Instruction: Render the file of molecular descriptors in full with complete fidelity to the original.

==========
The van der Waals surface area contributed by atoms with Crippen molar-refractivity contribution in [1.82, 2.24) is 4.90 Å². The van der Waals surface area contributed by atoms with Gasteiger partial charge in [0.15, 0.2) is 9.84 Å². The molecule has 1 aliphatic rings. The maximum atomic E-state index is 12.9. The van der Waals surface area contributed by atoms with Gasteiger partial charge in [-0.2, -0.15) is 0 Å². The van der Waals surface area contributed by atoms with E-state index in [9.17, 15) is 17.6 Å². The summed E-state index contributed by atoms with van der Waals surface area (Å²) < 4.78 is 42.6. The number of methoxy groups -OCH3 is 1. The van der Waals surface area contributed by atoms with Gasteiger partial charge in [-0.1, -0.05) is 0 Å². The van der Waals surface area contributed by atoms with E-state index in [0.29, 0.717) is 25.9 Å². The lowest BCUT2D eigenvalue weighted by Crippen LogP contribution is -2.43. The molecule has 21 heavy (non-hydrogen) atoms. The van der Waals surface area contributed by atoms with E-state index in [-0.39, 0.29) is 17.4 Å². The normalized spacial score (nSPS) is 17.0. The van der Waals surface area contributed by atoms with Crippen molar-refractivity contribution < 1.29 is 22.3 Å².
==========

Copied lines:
The van der Waals surface area contributed by atoms with Crippen molar-refractivity contribution in [1.82, 2.24) is 4.90 Å². The van der Waals surface area contributed by atoms with Gasteiger partial charge in [0.15, 0.2) is 9.84 Å². The molecule has 1 aliphatic rings. The maximum atomic E-state index is 12.9. The van der Waals surface area contributed by atoms with Gasteiger partial charge in [-0.2, -0.15) is 0 Å². The van der Waals surface area contributed by atoms with E-state index in [9.17, 15) is 17.6 Å². The summed E-state index contributed by atoms with van der Waals surface area (Å²) < 4.78 is 42.6. The number of methoxy groups -OCH3 is 1. The van der Waals surface area contributed by atoms with Gasteiger partial charge in [-0.1, -0.05) is 0 Å². The van der Waals surface area contributed by atoms with E-state index in [0.29, 0.717) is 25.9 Å². The lowest BCUT2D eigenvalue weighted by Crippen LogP contribution is -2.43. The molecule has 21 heavy (non-hydrogen) atoms. The van der Waals surface area contributed by atoms with E-state index in [-0.39, 0.29) is 17.4 Å². The normalized spacial score (nSPS) is 17.0. The van der Waals surface area contributed by atoms with Crippen molar-refractivity contribution < 1.29 is 22.3 Å².